Mike’s Letter on Bad Landlords

Hi Charles, 

Always enjoy your program while I'm driving and needing something good to chew on. 

I haven't had the time to check your archive so forgive me if this email is just full of ideas you've already been through. I'll try to keep it short. 

Recently my girlfriend and I moved back to Canada after having working abroad for 6 years. When we left Canada we lived in Toronto; Toronto is our home. So this is where we decided to land and get settled to start. We figured with a substantial amount of savings and our relatively mature personalities that finding a place to live in the city would be what it had always been; a reasonably formidable task but doable.

Instead it became quickly apparent that the prices in the rental market had jumped up quite a bit in 6 years. Ok, that was something we just had to come to terms with if we were going to find a place that even resembled where we had come from (which was in fact a VERY expensive place to live). 6 weeks of hunting produced only 3 apartments that we could even consider. We just were not willing to risk the bed-bug situation with apartments that were 'newly renovated' but had the all the previous tenants belongings dumped out on the yard for some reason. Some of them would lie and say a neighbor dumped it there. Others were honest that they had bedbugs but were not willing to negotiate, not that it mattered. 

Other apartments had cockroach infestations, signs of fire-damage, no appliances, security issues, insulation issues, noise issues and on and on… and mind you these were NOT places going for $800 a month. We're talking $1200 – $1400 a month plus hydro/parking etc. Our fear of bedbugs in particular was fueled by the fact that a good friend had her life ripped apart by them for half a year.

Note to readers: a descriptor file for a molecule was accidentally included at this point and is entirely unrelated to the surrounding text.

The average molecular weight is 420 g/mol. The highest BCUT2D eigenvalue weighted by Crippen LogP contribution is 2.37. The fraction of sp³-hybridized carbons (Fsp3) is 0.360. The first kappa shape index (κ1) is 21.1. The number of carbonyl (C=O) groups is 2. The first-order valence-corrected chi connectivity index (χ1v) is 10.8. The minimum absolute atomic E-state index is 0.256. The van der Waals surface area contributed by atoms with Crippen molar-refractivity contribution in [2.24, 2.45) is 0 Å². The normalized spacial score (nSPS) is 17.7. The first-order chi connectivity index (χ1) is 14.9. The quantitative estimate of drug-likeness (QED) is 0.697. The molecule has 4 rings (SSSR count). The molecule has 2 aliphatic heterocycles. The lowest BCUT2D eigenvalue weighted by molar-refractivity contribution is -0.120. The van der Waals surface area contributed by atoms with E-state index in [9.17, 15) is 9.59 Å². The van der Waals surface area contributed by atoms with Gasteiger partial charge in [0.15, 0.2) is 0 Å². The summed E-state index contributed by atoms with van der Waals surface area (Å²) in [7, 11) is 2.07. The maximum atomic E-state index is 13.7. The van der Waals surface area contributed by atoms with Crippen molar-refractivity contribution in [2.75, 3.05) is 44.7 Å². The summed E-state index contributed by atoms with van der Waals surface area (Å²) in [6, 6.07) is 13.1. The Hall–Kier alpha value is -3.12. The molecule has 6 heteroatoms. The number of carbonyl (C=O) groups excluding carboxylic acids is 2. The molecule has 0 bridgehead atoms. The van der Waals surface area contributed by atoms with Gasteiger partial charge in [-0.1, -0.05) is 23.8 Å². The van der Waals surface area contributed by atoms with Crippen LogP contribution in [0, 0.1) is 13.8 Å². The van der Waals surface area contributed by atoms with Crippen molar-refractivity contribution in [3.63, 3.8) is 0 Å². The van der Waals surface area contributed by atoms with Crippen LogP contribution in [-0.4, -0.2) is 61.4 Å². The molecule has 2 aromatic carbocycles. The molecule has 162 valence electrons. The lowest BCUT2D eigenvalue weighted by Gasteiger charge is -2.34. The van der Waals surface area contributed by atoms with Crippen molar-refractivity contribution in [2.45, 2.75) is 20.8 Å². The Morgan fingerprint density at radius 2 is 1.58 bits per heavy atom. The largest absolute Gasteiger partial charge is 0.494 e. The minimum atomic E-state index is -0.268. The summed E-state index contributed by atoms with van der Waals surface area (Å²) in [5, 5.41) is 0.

The place we decided upon seemed OK for a measly $1550 a month (that was sarcasm). But after only a week we realized we were sitting on a lemon. The houses around us are so close that the raccoons have nests between them and they fight over them because they are perfect for staying warm. Getting the landlord to deal with the raccoons has been very difficult and we've been spending our days figuring out ways to keep them away and not make noise at night. It's a battle to say the least, and in fact shouldn't be my job at all.  We asked if there had been pest problems in the apartment and of course we were told there were none. Ah, but alas, Pantry Moths. Almost impossible to get rid of with their 300 day life-cycle; there are worms hiding in every nook and cranny that you can and can't see. Our landlord assured us he would have a pest-control person come over and assess the situation but nothing yet 5 days later. And yes cute little mice, lovingly killed by our neighbor's rat poison and coming to rest in our refrigerator. It took me getting quite upset to get the landlord over and take the fridge out to deal with the rotting carcass that was stinking up the whole apartment. Ok, I could go on but let's just get to the point.